The American zoologist Alfred C. Kinsey (1894-1956) was known chiefly for his pioneering case studies in the area of human sexual behavior.
Alfred C. Kinsey
Alfred C. Kinsey was born in Hoboken, New Jersey, the son of an engineering professor, on June 23, 1894. He received his doctorate in 1920 from Harvard University, where he had been awarded the Sheldon travelling fellowship. He held teaching appointments in both botany and zoology at Harvard before becoming assistant professor of zoology at Indiana University. By 1929 he was made a full professor there.
Kinsey won his early reputation as an entomologist with research on the life of the gall wasp. Studying minutely 28 factors on a large proportion of the more than four million specimens he examined, Kinsey provided research which added much to knowledge of genetics and evolution. He might now be famed only among biologists had he not in the 1930s joined 11 other teachers in giving a marriage course.
Students asked him about sex, and he quickly learned that there were few scientific answers to their questions. Soon he resolved to try to apply accepted methods of scientific research to the universal problem of sexual behavior, and he courageously set himself a long range task, in the face of tradition and taboos. His results made the Indiana University campus a world center for research in human sexual behavior.
Kinsey began his sex studies in 1938, embarking on a well-planned, long-range program designed as "a progress report from a case history study on human sex behavior." In the project outlined, nine volumes would be presented requiring at least 30 years of work by many people. However, by the time of his death in 1956 Kinsey had completed only two volumes.
Initially, Kinsey had the help of one graduate student, whom he paid $900 per year out of his own faculty salary. The first outside financial assistance he received for sex research was $1,600 from the National Research Council in 1941. By 1942 scientists of the Medical Division of the Rockefeller Foundation, after a thorough investigation of Kinsey's work, recommended that the foundation give its support. This it did with grants of as much as $100,000 a year allocated through the National Research Council. By 1954, however, the Rockefeller Foundation cancelled its contribution.
Before publication of his first book, Sexual Behavior in the Human Male, in 1947, Kinsey was still hardly known outside a narrow circle of biologists. He incorporated his research under the title of Institute for Sex Research, Inc., and all royalties for his first book and the second, Sexual Behavior in the Human Female, were used to finance further research.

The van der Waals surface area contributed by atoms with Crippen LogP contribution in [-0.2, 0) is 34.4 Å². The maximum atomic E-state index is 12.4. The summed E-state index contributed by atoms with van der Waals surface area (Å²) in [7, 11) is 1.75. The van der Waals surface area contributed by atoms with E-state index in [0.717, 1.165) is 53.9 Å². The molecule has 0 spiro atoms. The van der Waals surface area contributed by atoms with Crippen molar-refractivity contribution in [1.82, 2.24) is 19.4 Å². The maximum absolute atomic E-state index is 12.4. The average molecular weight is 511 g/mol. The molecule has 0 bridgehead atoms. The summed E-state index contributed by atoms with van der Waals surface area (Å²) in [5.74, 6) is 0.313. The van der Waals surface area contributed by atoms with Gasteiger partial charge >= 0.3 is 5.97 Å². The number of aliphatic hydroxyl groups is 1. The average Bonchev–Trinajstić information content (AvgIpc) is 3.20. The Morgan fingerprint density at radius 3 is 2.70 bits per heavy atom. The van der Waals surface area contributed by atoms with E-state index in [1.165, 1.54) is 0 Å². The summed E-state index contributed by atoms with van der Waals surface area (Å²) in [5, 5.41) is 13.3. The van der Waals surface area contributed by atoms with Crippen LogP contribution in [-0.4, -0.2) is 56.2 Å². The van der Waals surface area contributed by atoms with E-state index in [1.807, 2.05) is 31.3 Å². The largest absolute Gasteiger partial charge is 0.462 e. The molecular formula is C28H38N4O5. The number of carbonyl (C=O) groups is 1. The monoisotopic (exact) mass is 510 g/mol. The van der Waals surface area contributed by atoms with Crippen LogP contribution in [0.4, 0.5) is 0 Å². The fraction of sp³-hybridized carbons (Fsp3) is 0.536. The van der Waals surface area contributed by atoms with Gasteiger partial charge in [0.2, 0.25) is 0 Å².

The first book appeared in 1948 and was based on case studies of some 5,300 individuals. Although Kinsey's intention was to record facts as they had been found and to leave it to others to place interpretation on them, public interest in the book was aroused by the statistical analyses which showed a correlation between an individual's sex habits and the educational and occupational groups to which he belonged. Especially controversial was one conclusion which stated that actual sex practices deviated significantly from the accepted norms established by laws and conventions of society. Anthropologist Margaret Mead found the material "extraordinarily destructive of interpsychic and interpersonal relationships." Nonetheless, the Kinsey Report, as the book came to be called, sold 300,000 copies and became an instant bestseller.
The controversy over Kinsey's earlier findings was still in full swing in 1953 when the second book, which was based on interviews with 5,940 women, appeared. It likewise became a bestseller, with 227,000 copies sold. Alan Gregg of the Rockefeller Foundation wrote:
As long as sex is dealt with in the current confusion of ignorance and sophistication, denial and indulgence, suppression and stimulation, punishment and exploitation, secrecy and display, it will be associated with a duplicity and indecency that lead neither to intellectual honesty nor human dignity. Kinsey's studies are sincere, objective, and determined explorations of a field manifestly important to education, medicine, government, and the integrity of human conduct generally. They have demanded from Kinsey and his colleagues very unusual tenacity of purpose, tolerance, analytical competence, social skills and real courage.
Later scholarship pointed to Kinsey's pioneering case studies as also important for bringing controversial subject matter out in the open for informed discourse. The Kinsey Institute for Research in Sex, Gender and Reproduction at Indiana University provided a living monument to his pioneering work.
Further Reading on Alfred C. Kinsey
There are two biographical studies of Kinsey: Cornelia V. Christenson's Kinsey, A Biography (1971) and Wardell Pomeroy's Dr. Kinsey and the Institute for Sex Research (1972). A chapter on his pioneering work is in Paul A. Robinson's The Modernization of Sex (1976). Detailed critiques of his case study approach to human sexual behavior appear in William Cochran, Statistical Problems of the Kinsey Report on Sexual Behavior in the Human Male (1954); Albert Deutsch, Sex Habits in American Men (1948); Morris Ernst, American Sexual Behavior and the Kinsey Report (1948); and Jerome Himelhoch, Sexual Behavior in American Society (1955).